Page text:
In the movies, journalists are tough, cynical souls who are curmudgeonly guardians of truth. In 21st-century real life, journalists are hard-working professionals who have more and more demands to produce news content with fewer and fewer resources.
Employment in journalism has fallen by more than 30,000 in the last dozen years. At the same time, the volume of stories that must be produced has grown exponentially (social media updates, breaking website stories, email alerts, etc., plus the content that feeds the traditional daily news cycles).
To put it another way, journalists have never needed your help more to do their jobs. This means a good media relations effort is an important way for you and your organization to make news – and help generate awareness, interest and action that helps your organization achieve its goals.
Getting started is easier than you might think. Here are ten tips to get your organization in the news:
- Remember to appropriately publicize all new contracts, hirings, awards, etc. with local business media (daily papers, business journals and online media).
- Remember to publicize all professional organization appearances, public speeches and other events of broad public interest to local business media and other media that might be interested.
- This is most important: they call it media relations because it’s about RELATIONSHIPS. Get to know local journalists who cover your industry. Meet them at events. Invite them to lunch. Offer them a background briefing on your industry with no strings attached. It’s easy. Look them up on the publication’s website — you’ll find phone numbers and e-mail addresses. Search company names or keywords to find out who might cover your industry.
- Look for opportunities to appear in print or online media in news sections or columns that are hard for journalists to fill. Some examples:
- Personal investing columns in local business journals.
- Q&A columns in personnel announcement sections of daily papers that highlight promotions or new jobs.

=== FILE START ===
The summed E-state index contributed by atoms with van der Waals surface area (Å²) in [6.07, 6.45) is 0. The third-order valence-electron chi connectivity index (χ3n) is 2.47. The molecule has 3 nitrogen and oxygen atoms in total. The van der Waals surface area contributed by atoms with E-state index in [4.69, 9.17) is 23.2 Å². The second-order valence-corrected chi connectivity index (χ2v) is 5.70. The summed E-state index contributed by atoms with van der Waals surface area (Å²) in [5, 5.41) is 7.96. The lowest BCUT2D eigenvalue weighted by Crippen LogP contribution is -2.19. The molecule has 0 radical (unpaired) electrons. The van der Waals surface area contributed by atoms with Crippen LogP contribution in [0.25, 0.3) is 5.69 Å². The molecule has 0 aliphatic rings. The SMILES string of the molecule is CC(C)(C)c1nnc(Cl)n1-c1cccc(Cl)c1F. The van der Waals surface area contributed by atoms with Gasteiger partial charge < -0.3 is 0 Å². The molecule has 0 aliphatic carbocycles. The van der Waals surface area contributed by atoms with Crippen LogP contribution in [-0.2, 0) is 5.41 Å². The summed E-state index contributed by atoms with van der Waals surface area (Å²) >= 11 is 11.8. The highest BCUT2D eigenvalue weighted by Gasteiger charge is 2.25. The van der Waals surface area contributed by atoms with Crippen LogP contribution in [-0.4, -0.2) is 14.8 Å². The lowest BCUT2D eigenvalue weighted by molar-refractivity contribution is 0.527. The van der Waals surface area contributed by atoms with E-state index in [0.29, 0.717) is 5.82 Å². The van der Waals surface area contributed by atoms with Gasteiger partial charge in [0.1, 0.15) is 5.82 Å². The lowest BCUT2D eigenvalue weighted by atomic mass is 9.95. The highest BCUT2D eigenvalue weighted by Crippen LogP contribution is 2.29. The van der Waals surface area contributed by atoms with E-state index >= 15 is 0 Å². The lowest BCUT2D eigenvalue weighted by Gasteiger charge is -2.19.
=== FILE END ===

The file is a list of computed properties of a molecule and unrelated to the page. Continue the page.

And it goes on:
- First-person stories on how you and your organization overcame a challenge.
- International or national stories that directly affect your business or organization.
- Write it yourself! Business journals, daily papers and certainly online news sites often run columns written by business leaders. Columns must be topical and not promotional of your organization. Contact the top business editor at each outlet for more information.
- Read the Wall Street Journal, identify an interesting trend in your business and localize it for your company, then call one of the business editors to suggest a local version of the trend story. Example: Gift cards during the holiday season.
- Look for seasonal tie-ins that beg for a trend story. Examples:
- If you are in a health-related business, the Affordable Care Act changes everything. How does your organization fit into the bigger picture?
- If you are in a retail business, look for opportunities to feature what you’re doing for the next upcoming holiday (not just Christmas, but St. Patrick’s Day, Easter, Fourth of July, Halloween, etc.). Again, it’s got to be a trend story, not something that’s simply promotional about your business alone.
- Look for “man bites dog” stories. By its very definition, anything that’s NOT ordinary is news. Example: It’s tax season. What if you are an accountant (“tax doctor”) who makes house calls? What if your business offers free back rubs for people stressed out by doing their taxes? Batteries for calculators? Erasers? Use your imagination.
- Think people. Great stories always begin with people. Business milestones (anniversaries, birthdays, etc.) are inherently boring and won’t get any coverage. Put people in there and BOOM — everything changes. A friend of mine, while in hospital PR years ago, decided to hold a birthday party for all the babies born in the maternity ward of her hospital over its 100-year history. There were special prizes for the oldest “baby” and the newest. Did the media cover it? Of course! All the way up to Good Morning America.
- Finally, be persistent. Wayne Gretzky, once asked why he was hockey’s greatest goal scorer, supposedly shrugged and said, “I don’t know. All I know is 100 percent of the shots I don’t take, don’t go in the net.” It’s the same with media relations. The more you try, the better the relationships you develop, the better you understand what journalists want, and the greater success you will have in “scoring” a story.
Want some help coming up with good story ideas about your organization? Download our free story brainstorming tool.
This post originally appeared on the WordWrite storytelling blog.